BOYS SWIM PREVIEW: Snohomish, GP swimmers still without a home
Despite passage of bond to build aquatic center, there remains no pool for Snohomish, Glacier Peak swim teams to call home
Sarah Weiser / The Herald
Swimmers on the Glacier Peak and Snohomish swim teams work out Friday afternoon in the pool at Gold's Gym in Woodinville. The two teams use the Woodinville location to practice because they don't have their own pools to use. PHOTO SHOT 12092011
Sarah Weiser / The Herald
Rob Serviss, the Snohomish and Glacier Peak head swim and dive coach, talks to the swimmers during a practice Friday afternoon at Gold's Gym in Woodinville. The two teams have used the Woodinville location to practice since Hal Moe Pool closed in 2007.
Sarah Weiser / The Herald Ryan Fairhurst, an 11th grader at Snohomish High School, dives into the pool during a practice Friday afternoon at Gold's Gym in Woodinville. The two teams use the Woodinville location to practice because they don't have their own pools to use. PHOTO SHOT 12092011
Sarah Weiser / The Herald Jacob Knotek, left, a 10th grader at Glacier Peak High School, and Brandon Fairhurst, a 9th grader at Snohomish High School, listen to assistant swim coach Christy Taylor during practice Friday afternoon at Gold's Gym in Woodinville. The two teams use the Woodinville location to practice because they don't have their own pools to use. PHOTO SHOT 12092011
And meanwhile, the Snohomish and Glacier Peak swim teams continue to turn out and make the best of a situation that not many other teams have to deal with.
The Panthers and the Grizzlies, both coached by Rob Serviss, are teams without a home. Serviss said they are incredibly grateful to the Woodinville Gold's Gym for allowing his teams to use their pool for practice, but when it comes to meets, neither Snohomish nor Glacier Peak have had a home contest since Hal Moe closed.
"The most difficult thing is the kids don't feel like we have a home," Serviss said. "That's the toughest thing. We don't have a spot where we can post stuff, where we can put up banners, where we can really make it our place. It's tough to keep a sense of identity."
Earlier this year, the Snohomish School District suspended work on the aquatic center project when an analysis revealed that the cost to operate the facility could be at least $450,000 more than the revenue it would generate. The district has already spent $1.8 million on surveys, architects and soil studies.
Two years ago, voters approved a $268 million bond in which the aquatic center was a major component.
There is still no time frame set for when the facility might be constructed, or even where. While the money is there to build the complex, it needs to be able to support itself, including its maintenance, staffing and utilities.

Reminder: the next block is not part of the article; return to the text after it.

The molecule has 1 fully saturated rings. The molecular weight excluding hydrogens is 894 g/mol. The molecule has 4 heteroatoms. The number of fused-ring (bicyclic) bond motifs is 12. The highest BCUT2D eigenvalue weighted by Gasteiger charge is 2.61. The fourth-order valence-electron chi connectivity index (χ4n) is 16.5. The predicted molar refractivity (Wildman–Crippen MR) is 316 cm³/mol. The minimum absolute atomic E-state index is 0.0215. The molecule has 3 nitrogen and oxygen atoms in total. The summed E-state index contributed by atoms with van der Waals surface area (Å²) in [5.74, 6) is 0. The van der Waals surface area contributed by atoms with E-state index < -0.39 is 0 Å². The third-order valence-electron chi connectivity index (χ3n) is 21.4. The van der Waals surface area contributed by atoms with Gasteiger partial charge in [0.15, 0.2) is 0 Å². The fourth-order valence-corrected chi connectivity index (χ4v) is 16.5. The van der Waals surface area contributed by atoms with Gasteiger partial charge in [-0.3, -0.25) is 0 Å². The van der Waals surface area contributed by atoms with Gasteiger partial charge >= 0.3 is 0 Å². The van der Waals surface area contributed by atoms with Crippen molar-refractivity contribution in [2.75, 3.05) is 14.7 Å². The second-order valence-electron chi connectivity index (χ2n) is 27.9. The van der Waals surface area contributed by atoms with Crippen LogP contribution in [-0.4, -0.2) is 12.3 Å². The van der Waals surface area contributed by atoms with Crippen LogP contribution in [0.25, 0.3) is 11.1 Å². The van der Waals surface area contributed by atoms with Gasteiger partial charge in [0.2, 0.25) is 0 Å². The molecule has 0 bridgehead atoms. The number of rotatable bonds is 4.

So for now, Snohomish and Glacier Peak will continue commuting the 9 miles to the Gold's Gym.
"We're very grateful to have Gold's Gym," Serviss said. "There are a lot of schools that don't have a pool and our training situation is a lot better than some other programs. They give us a lot of time there, they give us a good schedule, they've been great to us. But the situation has been very difficult."
Snohomish won state titles in 2006 and 2007, but since Hal Moe closed, Serviss said it's been tougher to recruit and keep swimmers in the program. The biggest issue is that the students are responsible for transportation to the Gold's Gym. That means for kids not yet old enough to have a driver's license, getting to the facility is no easy task.
"Our numbers are getting smaller every year," Serviss said. "It's tough to get new athletes into the sport because the level of commitment, the transportation, it's higher simply because of logistics. Any young swimmers we get are guys who are already year-round swimmers who have known for a long time they were going to do high school swimming. But to convince a kid to try swimming, it's really tough to do in our situation. They might try when they're a junior or a senior, but by then we only get them for a year or two."
Serviss said that from a training standpoint, once the team actually gets to Gold's Gym, things go well. He admits that there were things at Hal Moe that the team could do that isn't available at Gold's simply because it's offsite, but he said overall the ability to train and improve at Gold's is not an issue.
"We just have to do it in a little different way," Serviss said.
There is a positive to the story, though. In much the same way as any group of people who go through adversity, the experience of being, essentially, homeless, has brought not only the individual teams together, but the two teams combined have grown closer.
"The people who stick it out are definitely close with one another," Serviss said. "We practice together, train together and it's really a blessing because the Snohomish kids and Glacier Peak kids really support each other. Whenever we go to a meet we feel like we're one big team. And so while it's not an ideal situation, that's something that's been really great to be a part of."
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